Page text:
Decision makers face a very large number of heterogeneous contextual cues; some of these pieces are always relevant (time period, unpredicted event, etc.), but others are only used in some cases (an accompanying person in the car, etc.). Actors then must deal with a set of heterogeneous and incomplete information on the problem-solving state to make their decisions. As a consequence, a variety of strategies are observed, including those involving an actor to another one, but also for the same actor according to the moment. It is not obvious how to get a comprehensive view of the mental representations at work in a person’s brain during many human tasks, and the argumentation rather than the explicit decision proposal is crucial (Forslund, 1995): It is better to store advantages and disadvantages rather than the final decisions for representing decision making.
Key Terms in this Chapter
Experience Base: It is a collection of practices that are expressed as chunks of knowledge, reasoning, and context. A contextual graph is an element of an experience base for a given problem-solving situation. This is the (future) knowledge base of intelligent systems, which are of higher granularity than previous knowledge bases in expert systems.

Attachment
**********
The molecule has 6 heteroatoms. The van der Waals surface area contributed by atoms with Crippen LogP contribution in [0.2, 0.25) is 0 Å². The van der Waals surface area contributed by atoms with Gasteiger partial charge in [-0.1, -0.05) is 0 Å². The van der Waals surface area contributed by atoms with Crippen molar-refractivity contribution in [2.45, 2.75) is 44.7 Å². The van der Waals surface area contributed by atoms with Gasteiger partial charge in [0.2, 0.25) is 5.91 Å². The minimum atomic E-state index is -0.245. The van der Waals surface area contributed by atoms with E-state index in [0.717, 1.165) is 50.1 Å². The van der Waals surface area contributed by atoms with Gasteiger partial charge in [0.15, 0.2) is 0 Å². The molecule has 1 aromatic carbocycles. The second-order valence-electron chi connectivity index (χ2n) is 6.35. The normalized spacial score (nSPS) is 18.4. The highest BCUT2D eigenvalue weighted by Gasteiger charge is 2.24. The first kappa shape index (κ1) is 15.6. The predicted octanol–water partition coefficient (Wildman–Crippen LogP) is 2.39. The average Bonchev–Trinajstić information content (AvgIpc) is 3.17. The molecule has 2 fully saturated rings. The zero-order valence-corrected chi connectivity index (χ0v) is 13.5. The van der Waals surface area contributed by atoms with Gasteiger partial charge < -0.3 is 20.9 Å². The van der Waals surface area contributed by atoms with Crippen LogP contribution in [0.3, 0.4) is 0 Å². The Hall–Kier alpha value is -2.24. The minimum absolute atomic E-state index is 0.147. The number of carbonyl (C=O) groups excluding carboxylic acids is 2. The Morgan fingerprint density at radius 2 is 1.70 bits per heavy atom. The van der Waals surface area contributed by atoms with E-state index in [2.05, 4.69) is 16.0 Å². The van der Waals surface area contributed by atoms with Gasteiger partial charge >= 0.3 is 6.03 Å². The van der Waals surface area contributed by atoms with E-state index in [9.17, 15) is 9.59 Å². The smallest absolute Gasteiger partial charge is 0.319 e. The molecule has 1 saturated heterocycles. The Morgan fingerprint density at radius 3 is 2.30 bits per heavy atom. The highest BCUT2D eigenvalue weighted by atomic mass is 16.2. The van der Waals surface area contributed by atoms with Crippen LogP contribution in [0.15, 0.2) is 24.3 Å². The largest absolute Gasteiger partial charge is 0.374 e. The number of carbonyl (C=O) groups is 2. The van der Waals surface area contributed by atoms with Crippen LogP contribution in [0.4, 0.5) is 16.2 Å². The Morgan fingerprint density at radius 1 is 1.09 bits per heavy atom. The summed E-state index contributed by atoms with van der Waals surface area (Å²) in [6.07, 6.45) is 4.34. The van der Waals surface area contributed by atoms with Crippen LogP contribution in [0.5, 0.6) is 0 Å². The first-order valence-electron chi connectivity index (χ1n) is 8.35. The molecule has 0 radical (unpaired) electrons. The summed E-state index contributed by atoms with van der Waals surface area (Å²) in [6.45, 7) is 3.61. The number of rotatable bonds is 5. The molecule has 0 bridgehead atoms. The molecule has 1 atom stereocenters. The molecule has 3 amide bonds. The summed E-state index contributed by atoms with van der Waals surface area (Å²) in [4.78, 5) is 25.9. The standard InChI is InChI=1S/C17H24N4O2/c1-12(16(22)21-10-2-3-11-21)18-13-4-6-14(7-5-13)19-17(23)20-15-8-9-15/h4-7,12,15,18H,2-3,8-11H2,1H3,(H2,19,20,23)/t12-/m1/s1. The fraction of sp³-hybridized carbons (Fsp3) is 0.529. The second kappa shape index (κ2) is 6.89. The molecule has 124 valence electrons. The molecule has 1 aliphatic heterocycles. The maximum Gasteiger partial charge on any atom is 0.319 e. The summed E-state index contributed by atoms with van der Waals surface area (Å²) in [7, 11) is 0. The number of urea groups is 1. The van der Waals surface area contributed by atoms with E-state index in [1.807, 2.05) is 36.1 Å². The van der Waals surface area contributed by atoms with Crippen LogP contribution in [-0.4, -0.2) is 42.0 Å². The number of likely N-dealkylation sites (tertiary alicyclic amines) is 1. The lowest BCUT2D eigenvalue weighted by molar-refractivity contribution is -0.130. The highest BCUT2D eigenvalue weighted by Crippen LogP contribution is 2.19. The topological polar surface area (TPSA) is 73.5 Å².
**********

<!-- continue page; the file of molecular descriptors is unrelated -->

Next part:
Proceduralized Context: This is the part of the contextual knowledge that is assembled, organized, and structured for exploitation at the current step of the decision-making process. In a contextual graph, a proceduralized context is an ordered sequence of instantiated contextual elements whose values (i.e., instantiations) matter for choosing among several methods at a given step of problem solving.
Contextual Element: This is the part of the context considered by an actor more or less related to the focus and from which the actor will extract elements for building the proceduralized context. Contextual elements constitute a heterogeneous population and have not necessarily the same granularity.
Practice: Practice is the application of a procedure (established by the head of the organization) by an actor that takes into account the situation and the context in which the procedure must be applied.
Contextual Graph: It is a directed acyclic graph with one input and one output that provides a uniform representation of elements of reasoning and of contexts in problem solving. A contextual graph represents problem solving, or at least a step of it. It is triggered when an unpredicted event occurs or there is a change in a contextual element belonging to it.
Contextualization: Contextualization is the process that transforms a procedure established by the organization in a practice that integrates the specificity of the situation and context.
Context: Context is something that constrains a focus (e.g., decision making) without intervening in it explicitly. The context is defined relatively to the focus and evolves jointly with it. The focus allows us to discriminate in the context the contextual knowledge, directly related to the focus, and the external knowledge.